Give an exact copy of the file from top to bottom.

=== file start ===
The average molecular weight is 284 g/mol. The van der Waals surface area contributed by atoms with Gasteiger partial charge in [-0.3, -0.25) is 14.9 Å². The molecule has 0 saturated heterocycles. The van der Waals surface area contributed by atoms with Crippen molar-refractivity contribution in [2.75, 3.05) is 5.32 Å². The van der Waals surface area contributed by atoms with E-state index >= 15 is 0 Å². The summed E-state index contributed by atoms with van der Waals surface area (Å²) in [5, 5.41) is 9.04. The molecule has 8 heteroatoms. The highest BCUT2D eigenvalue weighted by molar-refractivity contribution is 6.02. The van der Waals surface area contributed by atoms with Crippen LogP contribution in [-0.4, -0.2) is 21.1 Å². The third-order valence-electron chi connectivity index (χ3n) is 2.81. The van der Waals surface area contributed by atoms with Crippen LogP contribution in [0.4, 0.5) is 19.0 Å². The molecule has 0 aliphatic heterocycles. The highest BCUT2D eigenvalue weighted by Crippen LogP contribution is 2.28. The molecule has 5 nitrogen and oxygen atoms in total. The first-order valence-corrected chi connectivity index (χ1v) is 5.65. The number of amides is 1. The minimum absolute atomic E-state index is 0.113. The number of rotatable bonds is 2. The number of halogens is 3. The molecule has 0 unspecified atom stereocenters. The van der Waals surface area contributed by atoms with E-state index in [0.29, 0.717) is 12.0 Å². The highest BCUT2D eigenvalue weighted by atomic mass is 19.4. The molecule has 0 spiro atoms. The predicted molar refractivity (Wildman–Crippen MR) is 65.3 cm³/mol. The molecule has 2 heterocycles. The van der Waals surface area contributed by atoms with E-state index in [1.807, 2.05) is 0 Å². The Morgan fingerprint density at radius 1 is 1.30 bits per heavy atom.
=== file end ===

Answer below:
The average molecular weight is 284 g/mol. The van der Waals surface area contributed by atoms with Gasteiger partial charge in [-0.3, -0.25) is 14.9 Å². The molecule has 0 saturated heterocycles. The van der Waals surface area contributed by atoms with Crippen molar-refractivity contribution in [2.75, 3.05) is 5.32 Å². The van der Waals surface area contributed by atoms with E-state index >= 15 is 0 Å². The summed E-state index contributed by atoms with van der Waals surface area (Å²) in [5, 5.41) is 9.04. The molecule has 8 heteroatoms. The highest BCUT2D eigenvalue weighted by molar-refractivity contribution is 6.02. The van der Waals surface area contributed by atoms with Crippen LogP contribution in [-0.4, -0.2) is 21.1 Å². The third-order valence-electron chi connectivity index (χ3n) is 2.81. The van der Waals surface area contributed by atoms with Crippen LogP contribution in [0.4, 0.5) is 19.0 Å². The molecule has 0 aliphatic heterocycles. The highest BCUT2D eigenvalue weighted by Crippen LogP contribution is 2.28. The molecule has 5 nitrogen and oxygen atoms in total. The first-order valence-corrected chi connectivity index (χ1v) is 5.65. The number of amides is 1. The minimum absolute atomic E-state index is 0.113. The number of rotatable bonds is 2. The number of halogens is 3. The molecule has 0 unspecified atom stereocenters. The van der Waals surface area contributed by atoms with E-state index in [0.29, 0.717) is 12.0 Å². The highest BCUT2D eigenvalue weighted by atomic mass is 19.4. The molecule has 0 spiro atoms. The predicted molar refractivity (Wildman–Crippen MR) is 65.3 cm³/mol. The molecule has 2 heterocycles. The van der Waals surface area contributed by atoms with E-state index in [1.807, 2.05) is 0 Å². The Morgan fingerprint density at radius 1 is 1.30 bits per heavy atom.